Robin Wall Kimmerer takes her students on camping trips out to the forest or swamp so that they can turn their Latin nomenclature into true knowledge. Kimmerer has found a way to combine her Ph.D. in plant ecology with her ancestral Potawatomi traditional wisdom in practices that will bring healing to the land, the plants, and the humans who live here. As she writes of her daughters’ childhoods, her nurturing spirit shines through stories of maple sugaring and pond reclamation. The chapters are interwoven with Potawatomi creation myths, memoirs of family and friends, and detailed scientific experiments. Kimmerer believes that we have lost touch with the natural world, and that we have forfeited so much peace and wisdom from not listening and receiving its gifts.

Everywhere I turned, I heard Braiding Sweetgrass mentioned as the best resource to teach us how to reconnect spiritually with creation and what was variously called the “non-human” world, the “other-than-human” world, or the “more-than-human” world. I listened to the audiobook, which is almost seventeen hours long and is read in Kimmerer’s soft, kind voice. Although it was originally published in 2013, our library system still has holds lists on our many copies of both the print and digital editions. In other words, the message is enduring and is growing more and more important every day. The stories and ideas are so absorbing that I often arrived at work with no clear memory of my commute, floating in a peaceful, thoughtful state.

If you are a botanist or a camper, an ecologist or a gardener, or just someone who watches water disappearing in western North America and swallowing Florida, Kimmerer has a unique perspective on how we can begin to heal. She can stand in a rainstorm and watch droplets form on moss, name every tiny bit of the plants in Latin, and then draw spiritual lessons from her observations. Those of us who are descendants of European immigrants, steeped in consumerism and rugged individualism, have much to learn from indigenous understandings of the land and of human relationships with the natural world.

Very highly recommended. A must-read.

Disclaimer: I listened to an audiobook edition of this book. Opinions expressed are solely my own and may not reflect those of my employer or anyone else.

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The Farm That Feeds Us, by Nancy Castaldo

How many kids today, if asked where their food came from, would say, “the grocery store”? As our culture moves away from family farms, it becomes more and more important for us to teach our children about how vegetables grow and how animals are raised so that they can make good choices for their own health and the health of the planet. Of course, such efforts can backfire, as when an elementary class a few years ago televised their school garden. When they pulled up a ripe carrot, the children exclaimed, “Ew! It came out of the dirt!” and the entire class swore off vegetables for life.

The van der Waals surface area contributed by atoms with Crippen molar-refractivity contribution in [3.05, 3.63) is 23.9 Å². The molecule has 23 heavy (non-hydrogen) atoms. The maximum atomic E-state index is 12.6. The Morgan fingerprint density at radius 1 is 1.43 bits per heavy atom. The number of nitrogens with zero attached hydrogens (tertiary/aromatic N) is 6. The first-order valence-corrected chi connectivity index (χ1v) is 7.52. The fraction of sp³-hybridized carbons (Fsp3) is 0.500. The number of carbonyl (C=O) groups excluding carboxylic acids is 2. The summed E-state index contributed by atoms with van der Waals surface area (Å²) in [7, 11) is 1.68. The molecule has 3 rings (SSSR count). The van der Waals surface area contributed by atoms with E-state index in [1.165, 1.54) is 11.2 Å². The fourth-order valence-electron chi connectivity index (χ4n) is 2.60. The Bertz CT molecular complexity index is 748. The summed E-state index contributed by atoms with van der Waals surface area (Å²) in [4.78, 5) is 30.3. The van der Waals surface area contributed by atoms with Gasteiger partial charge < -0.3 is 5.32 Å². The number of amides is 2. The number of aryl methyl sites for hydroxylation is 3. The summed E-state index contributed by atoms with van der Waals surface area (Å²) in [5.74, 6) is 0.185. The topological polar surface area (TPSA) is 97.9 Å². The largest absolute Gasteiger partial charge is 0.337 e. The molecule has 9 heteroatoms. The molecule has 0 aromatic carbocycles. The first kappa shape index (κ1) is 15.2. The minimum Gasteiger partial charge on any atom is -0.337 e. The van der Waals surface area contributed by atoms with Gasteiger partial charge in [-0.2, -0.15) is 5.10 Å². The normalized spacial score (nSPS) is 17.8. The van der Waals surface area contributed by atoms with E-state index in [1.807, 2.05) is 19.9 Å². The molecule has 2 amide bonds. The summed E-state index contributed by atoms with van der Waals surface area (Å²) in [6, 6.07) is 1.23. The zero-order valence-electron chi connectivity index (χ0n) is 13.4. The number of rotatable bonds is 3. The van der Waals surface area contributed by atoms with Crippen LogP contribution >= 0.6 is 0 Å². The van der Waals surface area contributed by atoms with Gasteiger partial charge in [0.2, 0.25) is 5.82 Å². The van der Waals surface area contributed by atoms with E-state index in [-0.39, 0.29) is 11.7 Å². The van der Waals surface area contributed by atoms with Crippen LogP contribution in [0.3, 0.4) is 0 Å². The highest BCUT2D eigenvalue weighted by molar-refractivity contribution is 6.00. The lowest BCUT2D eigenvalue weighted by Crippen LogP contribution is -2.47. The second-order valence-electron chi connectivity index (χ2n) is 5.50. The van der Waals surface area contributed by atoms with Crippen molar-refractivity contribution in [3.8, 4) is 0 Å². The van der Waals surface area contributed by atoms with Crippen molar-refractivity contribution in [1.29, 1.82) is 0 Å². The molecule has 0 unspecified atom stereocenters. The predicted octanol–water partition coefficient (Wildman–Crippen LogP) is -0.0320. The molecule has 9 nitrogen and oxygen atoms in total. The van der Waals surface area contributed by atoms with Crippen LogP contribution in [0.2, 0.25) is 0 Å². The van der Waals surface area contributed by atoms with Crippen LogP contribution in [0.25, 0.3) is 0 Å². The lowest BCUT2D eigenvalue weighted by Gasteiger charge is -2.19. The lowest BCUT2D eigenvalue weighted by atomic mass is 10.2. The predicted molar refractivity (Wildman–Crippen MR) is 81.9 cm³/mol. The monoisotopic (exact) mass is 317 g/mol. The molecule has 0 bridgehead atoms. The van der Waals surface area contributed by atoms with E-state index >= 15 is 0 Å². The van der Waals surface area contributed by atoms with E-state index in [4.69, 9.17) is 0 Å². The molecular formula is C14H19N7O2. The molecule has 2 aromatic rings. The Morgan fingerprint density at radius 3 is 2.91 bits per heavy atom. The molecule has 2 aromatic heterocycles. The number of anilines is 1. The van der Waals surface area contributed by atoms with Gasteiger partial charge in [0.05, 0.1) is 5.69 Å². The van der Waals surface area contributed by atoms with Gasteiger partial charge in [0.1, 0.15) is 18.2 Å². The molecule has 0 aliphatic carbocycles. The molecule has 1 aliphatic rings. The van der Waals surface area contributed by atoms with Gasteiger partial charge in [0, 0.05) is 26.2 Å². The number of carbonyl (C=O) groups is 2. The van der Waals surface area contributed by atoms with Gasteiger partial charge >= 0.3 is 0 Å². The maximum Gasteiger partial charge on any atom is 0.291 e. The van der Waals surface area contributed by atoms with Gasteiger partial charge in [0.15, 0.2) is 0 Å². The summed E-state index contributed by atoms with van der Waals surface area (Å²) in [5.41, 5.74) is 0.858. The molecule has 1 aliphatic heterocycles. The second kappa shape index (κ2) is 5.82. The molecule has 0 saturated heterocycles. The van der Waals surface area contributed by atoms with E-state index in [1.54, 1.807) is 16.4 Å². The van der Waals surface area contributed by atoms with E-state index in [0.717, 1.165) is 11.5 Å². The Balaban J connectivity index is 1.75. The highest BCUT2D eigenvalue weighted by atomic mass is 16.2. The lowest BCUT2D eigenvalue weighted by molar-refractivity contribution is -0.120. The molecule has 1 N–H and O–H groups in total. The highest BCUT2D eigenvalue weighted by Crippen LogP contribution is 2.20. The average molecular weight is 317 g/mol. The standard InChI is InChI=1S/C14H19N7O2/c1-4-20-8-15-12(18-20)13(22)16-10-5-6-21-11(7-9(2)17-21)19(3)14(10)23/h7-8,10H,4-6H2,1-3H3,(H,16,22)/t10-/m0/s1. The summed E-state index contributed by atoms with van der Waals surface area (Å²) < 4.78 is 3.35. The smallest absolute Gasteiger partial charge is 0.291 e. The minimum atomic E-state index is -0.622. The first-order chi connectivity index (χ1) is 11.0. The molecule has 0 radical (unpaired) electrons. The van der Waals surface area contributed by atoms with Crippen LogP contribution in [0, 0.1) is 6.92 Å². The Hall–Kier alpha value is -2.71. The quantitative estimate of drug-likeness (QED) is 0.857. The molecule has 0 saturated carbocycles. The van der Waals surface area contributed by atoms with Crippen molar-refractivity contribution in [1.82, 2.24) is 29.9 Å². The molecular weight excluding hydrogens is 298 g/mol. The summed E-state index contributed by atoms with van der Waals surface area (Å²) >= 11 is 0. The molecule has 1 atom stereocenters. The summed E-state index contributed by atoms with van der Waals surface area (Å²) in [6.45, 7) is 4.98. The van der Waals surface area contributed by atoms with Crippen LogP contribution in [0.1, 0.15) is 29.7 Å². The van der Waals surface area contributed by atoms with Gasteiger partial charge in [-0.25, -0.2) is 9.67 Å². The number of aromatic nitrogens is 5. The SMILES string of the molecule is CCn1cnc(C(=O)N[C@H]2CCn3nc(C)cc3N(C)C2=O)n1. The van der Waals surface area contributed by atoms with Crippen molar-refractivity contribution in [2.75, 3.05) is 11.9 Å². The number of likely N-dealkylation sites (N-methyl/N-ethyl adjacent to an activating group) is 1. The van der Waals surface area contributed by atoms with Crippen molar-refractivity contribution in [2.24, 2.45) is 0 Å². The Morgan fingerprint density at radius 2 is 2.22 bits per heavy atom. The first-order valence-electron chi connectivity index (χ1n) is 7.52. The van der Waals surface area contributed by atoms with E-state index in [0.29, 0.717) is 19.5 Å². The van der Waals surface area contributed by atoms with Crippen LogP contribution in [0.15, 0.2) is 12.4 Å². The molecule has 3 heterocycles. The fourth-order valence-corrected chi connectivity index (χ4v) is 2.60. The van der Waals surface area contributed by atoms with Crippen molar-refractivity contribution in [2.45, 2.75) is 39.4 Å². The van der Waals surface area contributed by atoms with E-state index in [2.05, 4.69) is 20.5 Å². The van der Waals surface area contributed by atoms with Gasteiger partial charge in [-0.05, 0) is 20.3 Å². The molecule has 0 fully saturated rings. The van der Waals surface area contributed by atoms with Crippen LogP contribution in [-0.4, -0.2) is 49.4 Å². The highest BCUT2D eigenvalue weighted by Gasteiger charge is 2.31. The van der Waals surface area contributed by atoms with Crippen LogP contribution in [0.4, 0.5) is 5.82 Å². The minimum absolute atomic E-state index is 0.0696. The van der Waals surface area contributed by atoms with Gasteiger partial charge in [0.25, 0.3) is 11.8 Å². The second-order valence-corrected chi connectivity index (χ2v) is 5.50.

The Farm That Feeds Us shows “a year in the life of an organic farm,” with large, busy pages filled with the various activities that happen on different kinds of farms. Castaldo begins by explaining that there are arable (crop) farms, dairy farms, poultry and sheep farms, orchards, and others, and defines what “organic” means. She then launches into spring, showing the equipment needed to prepare and plant fields, always a big hit with little ones. Throughout the year, different aspects of farming are given a more detailed treatment on double-page spreads with illustrator Ginnie Hsu’s colorful paintings: orchards and beekeeping, the farmer’s market, breadmaking, dairy herds, sheep shearing, pest control, pollination, county fairs, cool weather crops, and putting the farm to bed for the winter.

Throughout this friendly volume, Castaldo helps children to see the connection between farms and the broader population, such as marketing to restaurants and supermarkets, making it clear that farming is not a hobby, but an occupation. Whereas most children’s books would say “sheep have wool,” this title shows many different breeds of sheep and why they are valued. It also mentions breeds that are endangered and does not shy away from saying when animals are used for meat. There are similar layouts with varieties of pigs, corn, and apples. Conservation and making good choices are stressed throughout.

Cozy interior scenes show the family making pies or bread, and there is a simple bread recipe for children to try. The author ends with notes on supporting local growers and how to eat healthy foods, as well as a glossary of agricultural terms. Your kids will come away knowing that farming is hard work all year long, but that it is also deeply satisfying and important.

Recommended for urban, suburban, and rural five- to ten-year-olds.

Disclaimer: I read a library copy of this book. Opinions expressed are solely my own and may not reflect those of my employer or anyone else.